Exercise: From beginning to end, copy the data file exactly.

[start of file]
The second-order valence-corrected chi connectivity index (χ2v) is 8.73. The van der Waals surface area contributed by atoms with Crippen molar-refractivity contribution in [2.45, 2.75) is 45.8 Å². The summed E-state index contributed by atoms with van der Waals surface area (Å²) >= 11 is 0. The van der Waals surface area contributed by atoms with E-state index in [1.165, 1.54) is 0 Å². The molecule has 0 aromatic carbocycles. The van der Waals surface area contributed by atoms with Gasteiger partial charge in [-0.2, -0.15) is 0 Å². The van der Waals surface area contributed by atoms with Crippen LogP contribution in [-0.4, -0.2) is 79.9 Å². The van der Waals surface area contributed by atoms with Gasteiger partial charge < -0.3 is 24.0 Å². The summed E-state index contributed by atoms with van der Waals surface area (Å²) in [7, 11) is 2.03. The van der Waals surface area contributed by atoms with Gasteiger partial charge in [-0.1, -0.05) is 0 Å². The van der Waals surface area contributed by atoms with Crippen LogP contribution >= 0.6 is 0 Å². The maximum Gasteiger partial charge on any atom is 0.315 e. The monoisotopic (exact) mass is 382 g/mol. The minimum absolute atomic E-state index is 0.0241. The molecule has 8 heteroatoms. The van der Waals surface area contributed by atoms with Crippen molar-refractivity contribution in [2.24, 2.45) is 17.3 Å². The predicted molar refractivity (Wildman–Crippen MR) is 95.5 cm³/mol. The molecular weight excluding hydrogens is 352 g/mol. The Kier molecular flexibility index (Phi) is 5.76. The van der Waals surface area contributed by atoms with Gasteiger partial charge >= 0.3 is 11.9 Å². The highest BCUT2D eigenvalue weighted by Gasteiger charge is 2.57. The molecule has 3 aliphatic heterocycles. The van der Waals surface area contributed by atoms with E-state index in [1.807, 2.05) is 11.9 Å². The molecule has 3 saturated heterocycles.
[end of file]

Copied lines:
The second-order valence-corrected chi connectivity index (χ2v) is 8.73. The van der Waals surface area contributed by atoms with Crippen molar-refractivity contribution in [2.45, 2.75) is 45.8 Å². The summed E-state index contributed by atoms with van der Waals surface area (Å²) >= 11 is 0. The van der Waals surface area contributed by atoms with E-state index in [1.165, 1.54) is 0 Å². The molecule has 0 aromatic carbocycles. The van der Waals surface area contributed by atoms with Gasteiger partial charge in [-0.2, -0.15) is 0 Å². The van der Waals surface area contributed by atoms with Crippen LogP contribution in [-0.4, -0.2) is 79.9 Å². The van der Waals surface area contributed by atoms with Gasteiger partial charge < -0.3 is 24.0 Å². The summed E-state index contributed by atoms with van der Waals surface area (Å²) in [7, 11) is 2.03. The van der Waals surface area contributed by atoms with Gasteiger partial charge in [-0.1, -0.05) is 0 Å². The van der Waals surface area contributed by atoms with Crippen LogP contribution >= 0.6 is 0 Å². The maximum Gasteiger partial charge on any atom is 0.315 e. The monoisotopic (exact) mass is 382 g/mol. The minimum absolute atomic E-state index is 0.0241. The molecule has 8 heteroatoms. The van der Waals surface area contributed by atoms with Crippen molar-refractivity contribution in [2.24, 2.45) is 17.3 Å². The predicted molar refractivity (Wildman–Crippen MR) is 95.5 cm³/mol. The molecular weight excluding hydrogens is 352 g/mol. The Kier molecular flexibility index (Phi) is 5.76. The van der Waals surface area contributed by atoms with Gasteiger partial charge >= 0.3 is 11.9 Å². The highest BCUT2D eigenvalue weighted by Gasteiger charge is 2.57. The molecule has 3 aliphatic heterocycles. The van der Waals surface area contributed by atoms with E-state index in [1.807, 2.05) is 11.9 Å². The molecule has 3 saturated heterocycles.